80th Anniversary of the B-17 crash at Patag Airfield
When the War came crashing down in Cagayan de Misamis, Dec. 14, 1941
Cagayan de Misamis (as Cagayan de Oro in the island of Mindanao, the Philippines, was then known) got its first whiff of World War II when a B-17D bomber crash landed at the Cagayan Airfield (site of the present Patag Golf Course) on 14 December 1941.
Raul Ilogon, whose father Jesus ran away from their home to join the guerrillas at the tender age of 17, tells how the latter used to tell them how he saw the wounded airmen from that B-17 near their house.
“My father’s family lived in Licoan where the provincial hospital was located nearby. My father said he saw the wounded American airmen on that plane. During daytime they were taken out of the hospital for fear of Japanese bombings and hidden beneath the canopy of century old acacia trees near their house. They were in stretchers and wheelchairs. He saw the look in their eyes that in his young mind was telling him they were going to lose the war.”
What many people didn’t and couldn’t have known then, was that the pilot of that B-17 was going to be feted as a war hero back home in the US, star as himself in a movie that won an Oscar, make a significant contribution to the eventual defeat of Japan, and become a future general of the US Air Force.
Lieutenant General Hewitt Terrell Wheless was born on 31 October 1913 in Menard Country, Texas,
USA. Growing up as a kid in Menard, Texas his classmates nicknamed him ‘Nun’ because “There was
scarcely none of him at all”.
Wheless wanted to become a pilot, but his friends told him he was too short. They bet him a new pair of cowboy boots that he couldn’t make it. Wheless proved them wrong and won the boots.
He began pilot training as an aviation cadet at Randolph Field (now Randolph Air Force Base, a part of
Joint Base San Antonio), Texas, in June 1938, and graduated at Kelly Field (now Kelly Air Reserve Base,
a part of Joint Base San Antonio), Texas with his pilot wings.
He was commissioned a 2nd lieutenant in the US Army Air Corps Reserve in May 1939 and was first
assigned as assistant operations officer of the 38th Reconnaissance Squadron at March Field (now March Air Reserve Base), California.
Wheless trained on multi-engine bombers and was eventually assigned to the 19 th Bomb Group equipped with the B-17-C Flying Fortress. In October 1941 he was assigned to the 19th Bombardment Group of General Douglas MacArthur’s Far East Air Force (FEAF).
Initially the FEAF also included aircraft and personnel of the Philippine Army Air Corps. Outnumbered
operationally more than three-to-one by aircraft of the Japanese Navy and Army, FEAF was largely
destroyed during the Philippines Campaign of 1941–42.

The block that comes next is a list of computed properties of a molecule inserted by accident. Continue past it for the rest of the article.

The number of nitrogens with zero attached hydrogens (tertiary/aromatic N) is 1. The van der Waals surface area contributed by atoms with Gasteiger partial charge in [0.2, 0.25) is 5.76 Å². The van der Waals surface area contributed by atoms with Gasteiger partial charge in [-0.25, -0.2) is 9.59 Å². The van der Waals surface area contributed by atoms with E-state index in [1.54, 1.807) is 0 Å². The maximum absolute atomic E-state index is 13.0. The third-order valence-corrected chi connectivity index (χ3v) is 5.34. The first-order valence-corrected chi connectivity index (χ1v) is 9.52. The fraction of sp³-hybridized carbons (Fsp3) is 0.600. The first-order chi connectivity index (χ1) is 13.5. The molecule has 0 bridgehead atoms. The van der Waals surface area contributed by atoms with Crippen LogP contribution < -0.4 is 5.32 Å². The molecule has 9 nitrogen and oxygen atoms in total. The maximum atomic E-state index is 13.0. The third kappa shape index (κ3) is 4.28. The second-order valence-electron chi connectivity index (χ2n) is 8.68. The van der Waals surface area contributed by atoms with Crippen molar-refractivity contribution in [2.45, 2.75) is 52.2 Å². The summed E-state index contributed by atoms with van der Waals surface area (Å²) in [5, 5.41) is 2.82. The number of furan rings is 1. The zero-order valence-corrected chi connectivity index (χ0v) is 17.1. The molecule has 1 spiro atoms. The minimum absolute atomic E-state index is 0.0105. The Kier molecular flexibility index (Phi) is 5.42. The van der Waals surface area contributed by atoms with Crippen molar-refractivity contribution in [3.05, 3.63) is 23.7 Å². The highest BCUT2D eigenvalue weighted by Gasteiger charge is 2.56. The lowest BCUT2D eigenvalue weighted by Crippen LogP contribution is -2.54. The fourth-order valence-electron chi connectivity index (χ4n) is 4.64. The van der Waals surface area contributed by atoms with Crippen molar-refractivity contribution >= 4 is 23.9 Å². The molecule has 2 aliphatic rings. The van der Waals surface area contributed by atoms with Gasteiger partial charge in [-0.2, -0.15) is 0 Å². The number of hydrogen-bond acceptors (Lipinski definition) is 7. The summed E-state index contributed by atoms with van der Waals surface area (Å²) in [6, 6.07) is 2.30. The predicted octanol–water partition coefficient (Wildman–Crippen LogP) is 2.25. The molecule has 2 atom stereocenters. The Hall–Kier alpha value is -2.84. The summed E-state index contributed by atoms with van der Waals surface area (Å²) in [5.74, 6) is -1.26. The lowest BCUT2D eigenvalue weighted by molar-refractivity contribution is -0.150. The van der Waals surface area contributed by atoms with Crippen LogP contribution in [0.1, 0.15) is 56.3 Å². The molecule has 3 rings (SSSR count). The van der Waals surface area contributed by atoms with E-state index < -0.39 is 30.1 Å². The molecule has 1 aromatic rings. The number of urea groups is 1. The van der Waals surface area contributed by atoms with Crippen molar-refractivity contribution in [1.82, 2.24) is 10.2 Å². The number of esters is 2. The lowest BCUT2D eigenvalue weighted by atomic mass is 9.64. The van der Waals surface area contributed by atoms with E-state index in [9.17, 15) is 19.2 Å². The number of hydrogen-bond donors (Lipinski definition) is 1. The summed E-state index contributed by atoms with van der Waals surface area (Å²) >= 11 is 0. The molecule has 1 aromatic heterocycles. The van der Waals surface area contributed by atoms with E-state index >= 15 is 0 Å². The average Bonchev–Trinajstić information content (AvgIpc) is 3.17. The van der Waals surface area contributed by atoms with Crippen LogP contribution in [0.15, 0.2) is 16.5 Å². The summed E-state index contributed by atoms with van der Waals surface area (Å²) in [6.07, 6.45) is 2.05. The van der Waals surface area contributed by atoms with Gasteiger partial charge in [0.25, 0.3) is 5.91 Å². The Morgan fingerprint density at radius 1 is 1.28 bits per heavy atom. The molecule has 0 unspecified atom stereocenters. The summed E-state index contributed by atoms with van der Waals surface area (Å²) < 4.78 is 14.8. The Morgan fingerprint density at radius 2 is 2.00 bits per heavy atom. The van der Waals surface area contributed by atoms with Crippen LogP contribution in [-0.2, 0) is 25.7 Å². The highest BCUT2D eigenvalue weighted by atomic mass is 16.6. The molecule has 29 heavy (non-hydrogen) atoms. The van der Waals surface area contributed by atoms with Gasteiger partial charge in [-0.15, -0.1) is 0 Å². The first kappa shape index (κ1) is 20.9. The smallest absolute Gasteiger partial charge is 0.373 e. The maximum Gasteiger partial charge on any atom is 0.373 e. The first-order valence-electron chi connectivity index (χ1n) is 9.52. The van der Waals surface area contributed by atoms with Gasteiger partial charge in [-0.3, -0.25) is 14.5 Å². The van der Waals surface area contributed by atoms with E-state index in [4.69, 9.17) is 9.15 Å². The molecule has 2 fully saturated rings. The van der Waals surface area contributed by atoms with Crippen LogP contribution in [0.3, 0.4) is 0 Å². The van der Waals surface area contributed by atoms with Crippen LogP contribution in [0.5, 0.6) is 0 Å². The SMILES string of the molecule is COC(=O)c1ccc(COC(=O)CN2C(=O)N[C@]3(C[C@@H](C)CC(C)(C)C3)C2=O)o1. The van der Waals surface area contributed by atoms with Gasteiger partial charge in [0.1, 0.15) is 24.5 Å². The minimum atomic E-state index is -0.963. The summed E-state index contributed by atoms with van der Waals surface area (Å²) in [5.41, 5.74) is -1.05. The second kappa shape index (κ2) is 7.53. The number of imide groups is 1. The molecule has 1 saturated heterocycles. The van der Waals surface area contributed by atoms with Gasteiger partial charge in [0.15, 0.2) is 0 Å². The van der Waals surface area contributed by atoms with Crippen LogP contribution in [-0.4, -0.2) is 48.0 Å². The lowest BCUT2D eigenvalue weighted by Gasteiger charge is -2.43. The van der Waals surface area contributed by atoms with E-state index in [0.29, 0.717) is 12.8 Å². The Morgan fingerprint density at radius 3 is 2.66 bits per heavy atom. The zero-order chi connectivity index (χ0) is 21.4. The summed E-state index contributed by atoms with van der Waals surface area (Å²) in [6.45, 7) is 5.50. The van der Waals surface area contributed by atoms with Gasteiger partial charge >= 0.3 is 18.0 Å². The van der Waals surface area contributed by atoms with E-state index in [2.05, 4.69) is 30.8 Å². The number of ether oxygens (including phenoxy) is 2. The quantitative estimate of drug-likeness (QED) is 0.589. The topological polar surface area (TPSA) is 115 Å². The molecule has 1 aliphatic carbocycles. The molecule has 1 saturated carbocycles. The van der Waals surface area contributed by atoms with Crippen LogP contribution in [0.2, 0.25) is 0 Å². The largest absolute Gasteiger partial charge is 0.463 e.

When the war broke out, 28-year-old 1st Lt. Shorty Wheless was a Boeing B-17D Flying Fortress pilot
with the 19th Bombardment Group, stationed at Clark Field in the Philippines.
After the Japanese attacked the Philippines on the afternoon of December 8, Wheless and others — along with what was left of the original 17 B-17s at Clark — flew south to Del Monte Field at Tankulan,
Bukidnon on the island of Mindanao two days later.
There, they were some 500 miles out of range of Japanese bombers. On the afternoon of December 14 six of the Fortresses were ordered to attack an enemy invasion force at Legaspi, on the southern tip of Luzon. Wheless’ B-17 was one of the six assigned to the mission.
The Legaspi Mission
Although the Legaspi attack would be the biggest single raid against the Japanese to date in the week-old war, bad luck and mechanical difficulties, which had plagued the 19th Bombardment Group from the beginning, continued.
When the lead B-17, piloted by Lieutenant Jim Connally, began its takeoff run, a tire blew out, forcing the big ship off the runway. As the Fortress slid off the field, its right wingtip dipped to the ground and
The five remaining planes, piloted by Wheless and Lieutenants Lee Coats, Jack Adams, Elliot
Vandevanter and Walter Ford, got off safely, the last plane leaving the runway at 12:14 p.m.
About 200 miles out, the group ran into a spot of bad weather. When they broke out of the storm a few minutes later, Wheless was nowhere to be seen. His No. 3 engine had quit, forcing him to drop out.
From that point on, things went from bad to worse. A half-hour out from the target, Ford radioed Coats, who had taken over from Connally, that he was having engine trouble and was returning to Del Monte. At the scheduled rendezvous point, about 35 miles from where the flight was to make its final turn for the target, Coats radioed that his engines were performing so badly that he was unable to make altitude, and was turning back.
That left Vandevanter and Adams to go it alone. Forced to drop down to 18,000 feet because of cloud
cover, Adams was the first over the target.
After releasing his eight 600-pounders at the line of enemy transports sitting off the Legaspi beach, he
was jumped by five Mitsubishi A6M Zeros.
Adams had two of his engines were knocked out and two of his crew were wounded. Adams’ crew
managed to shoot down two of the enemy fighters during the race for the clouds, but the remaining three Zeros were waiting for them when they came out.